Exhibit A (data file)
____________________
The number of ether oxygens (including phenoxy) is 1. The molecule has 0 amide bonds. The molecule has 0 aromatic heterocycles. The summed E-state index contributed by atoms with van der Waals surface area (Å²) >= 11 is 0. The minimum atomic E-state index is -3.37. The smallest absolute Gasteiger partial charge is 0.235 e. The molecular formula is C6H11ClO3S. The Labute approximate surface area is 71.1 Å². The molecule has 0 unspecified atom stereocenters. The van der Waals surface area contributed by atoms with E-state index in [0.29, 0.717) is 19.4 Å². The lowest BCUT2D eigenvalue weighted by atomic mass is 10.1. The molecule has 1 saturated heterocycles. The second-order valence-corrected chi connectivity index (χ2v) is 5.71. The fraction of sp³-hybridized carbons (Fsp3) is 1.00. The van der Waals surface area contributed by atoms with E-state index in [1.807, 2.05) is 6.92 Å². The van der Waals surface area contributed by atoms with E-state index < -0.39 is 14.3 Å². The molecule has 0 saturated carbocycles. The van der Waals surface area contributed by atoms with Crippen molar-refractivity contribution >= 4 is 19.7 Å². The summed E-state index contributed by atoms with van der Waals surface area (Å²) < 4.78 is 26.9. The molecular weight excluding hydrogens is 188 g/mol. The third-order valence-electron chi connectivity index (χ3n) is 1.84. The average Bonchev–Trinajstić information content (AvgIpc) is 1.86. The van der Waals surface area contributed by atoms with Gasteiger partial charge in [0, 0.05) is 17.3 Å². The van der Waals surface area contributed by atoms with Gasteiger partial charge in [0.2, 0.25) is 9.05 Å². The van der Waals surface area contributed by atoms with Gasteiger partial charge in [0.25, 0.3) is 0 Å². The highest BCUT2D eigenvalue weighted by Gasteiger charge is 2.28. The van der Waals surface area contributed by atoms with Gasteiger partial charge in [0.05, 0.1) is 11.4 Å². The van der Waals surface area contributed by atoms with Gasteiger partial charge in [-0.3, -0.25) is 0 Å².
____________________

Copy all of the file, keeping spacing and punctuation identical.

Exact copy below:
The number of ether oxygens (including phenoxy) is 1. The molecule has 0 amide bonds. The molecule has 0 aromatic heterocycles. The summed E-state index contributed by atoms with van der Waals surface area (Å²) >= 11 is 0. The minimum atomic E-state index is -3.37. The smallest absolute Gasteiger partial charge is 0.235 e. The molecular formula is C6H11ClO3S. The Labute approximate surface area is 71.1 Å². The molecule has 0 unspecified atom stereocenters. The van der Waals surface area contributed by atoms with E-state index in [0.29, 0.717) is 19.4 Å². The lowest BCUT2D eigenvalue weighted by atomic mass is 10.1. The molecule has 1 saturated heterocycles. The second-order valence-corrected chi connectivity index (χ2v) is 5.71. The fraction of sp³-hybridized carbons (Fsp3) is 1.00. The van der Waals surface area contributed by atoms with E-state index in [1.807, 2.05) is 6.92 Å². The van der Waals surface area contributed by atoms with E-state index < -0.39 is 14.3 Å². The molecule has 0 saturated carbocycles. The van der Waals surface area contributed by atoms with Crippen molar-refractivity contribution >= 4 is 19.7 Å². The summed E-state index contributed by atoms with van der Waals surface area (Å²) < 4.78 is 26.9. The molecular weight excluding hydrogens is 188 g/mol. The third-order valence-electron chi connectivity index (χ3n) is 1.84. The average Bonchev–Trinajstić information content (AvgIpc) is 1.86. The van der Waals surface area contributed by atoms with Gasteiger partial charge in [0, 0.05) is 17.3 Å². The van der Waals surface area contributed by atoms with Gasteiger partial charge in [0.2, 0.25) is 9.05 Å². The van der Waals surface area contributed by atoms with Gasteiger partial charge in [0.25, 0.3) is 0 Å². The highest BCUT2D eigenvalue weighted by Gasteiger charge is 2.28. The van der Waals surface area contributed by atoms with Gasteiger partial charge in [0.05, 0.1) is 11.4 Å². The van der Waals surface area contributed by atoms with Gasteiger partial charge in [-0.3, -0.25) is 0 Å².